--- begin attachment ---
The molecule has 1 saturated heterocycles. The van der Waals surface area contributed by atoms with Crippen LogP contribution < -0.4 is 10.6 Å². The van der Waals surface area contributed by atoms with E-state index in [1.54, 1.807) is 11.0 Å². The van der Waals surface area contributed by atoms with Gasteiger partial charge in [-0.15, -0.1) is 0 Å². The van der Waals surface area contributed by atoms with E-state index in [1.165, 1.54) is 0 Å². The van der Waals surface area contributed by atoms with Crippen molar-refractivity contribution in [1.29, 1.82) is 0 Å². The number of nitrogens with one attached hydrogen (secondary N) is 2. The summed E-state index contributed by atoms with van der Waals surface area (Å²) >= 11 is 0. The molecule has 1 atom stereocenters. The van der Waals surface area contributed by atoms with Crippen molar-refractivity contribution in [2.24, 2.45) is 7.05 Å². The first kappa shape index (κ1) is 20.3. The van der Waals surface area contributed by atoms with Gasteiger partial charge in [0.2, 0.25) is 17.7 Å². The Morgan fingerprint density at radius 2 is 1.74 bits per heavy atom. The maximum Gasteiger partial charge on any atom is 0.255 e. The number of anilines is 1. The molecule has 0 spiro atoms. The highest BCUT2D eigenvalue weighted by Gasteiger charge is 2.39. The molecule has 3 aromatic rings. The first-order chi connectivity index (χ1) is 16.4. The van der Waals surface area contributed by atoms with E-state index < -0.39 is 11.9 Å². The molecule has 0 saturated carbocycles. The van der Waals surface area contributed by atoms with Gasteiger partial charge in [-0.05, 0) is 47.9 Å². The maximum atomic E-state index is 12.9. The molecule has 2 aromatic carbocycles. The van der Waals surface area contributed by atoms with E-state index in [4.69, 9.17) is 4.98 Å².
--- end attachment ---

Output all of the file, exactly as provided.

The molecule has 1 saturated heterocycles. The van der Waals surface area contributed by atoms with Crippen LogP contribution < -0.4 is 10.6 Å². The van der Waals surface area contributed by atoms with E-state index in [1.54, 1.807) is 11.0 Å². The van der Waals surface area contributed by atoms with Gasteiger partial charge in [-0.15, -0.1) is 0 Å². The van der Waals surface area contributed by atoms with E-state index in [1.165, 1.54) is 0 Å². The van der Waals surface area contributed by atoms with Crippen molar-refractivity contribution in [1.29, 1.82) is 0 Å². The number of nitrogens with one attached hydrogen (secondary N) is 2. The summed E-state index contributed by atoms with van der Waals surface area (Å²) >= 11 is 0. The molecule has 1 atom stereocenters. The van der Waals surface area contributed by atoms with Crippen molar-refractivity contribution in [2.24, 2.45) is 7.05 Å². The first kappa shape index (κ1) is 20.3. The van der Waals surface area contributed by atoms with Gasteiger partial charge in [0.2, 0.25) is 17.7 Å². The Morgan fingerprint density at radius 2 is 1.74 bits per heavy atom. The maximum Gasteiger partial charge on any atom is 0.255 e. The number of anilines is 1. The molecule has 0 spiro atoms. The highest BCUT2D eigenvalue weighted by Gasteiger charge is 2.39. The molecule has 3 aromatic rings. The first-order chi connectivity index (χ1) is 16.4. The van der Waals surface area contributed by atoms with E-state index < -0.39 is 11.9 Å². The molecule has 0 saturated carbocycles. The van der Waals surface area contributed by atoms with Gasteiger partial charge in [-0.05, 0) is 47.9 Å². The maximum atomic E-state index is 12.9. The molecule has 2 aromatic carbocycles. The van der Waals surface area contributed by atoms with E-state index in [4.69, 9.17) is 4.98 Å².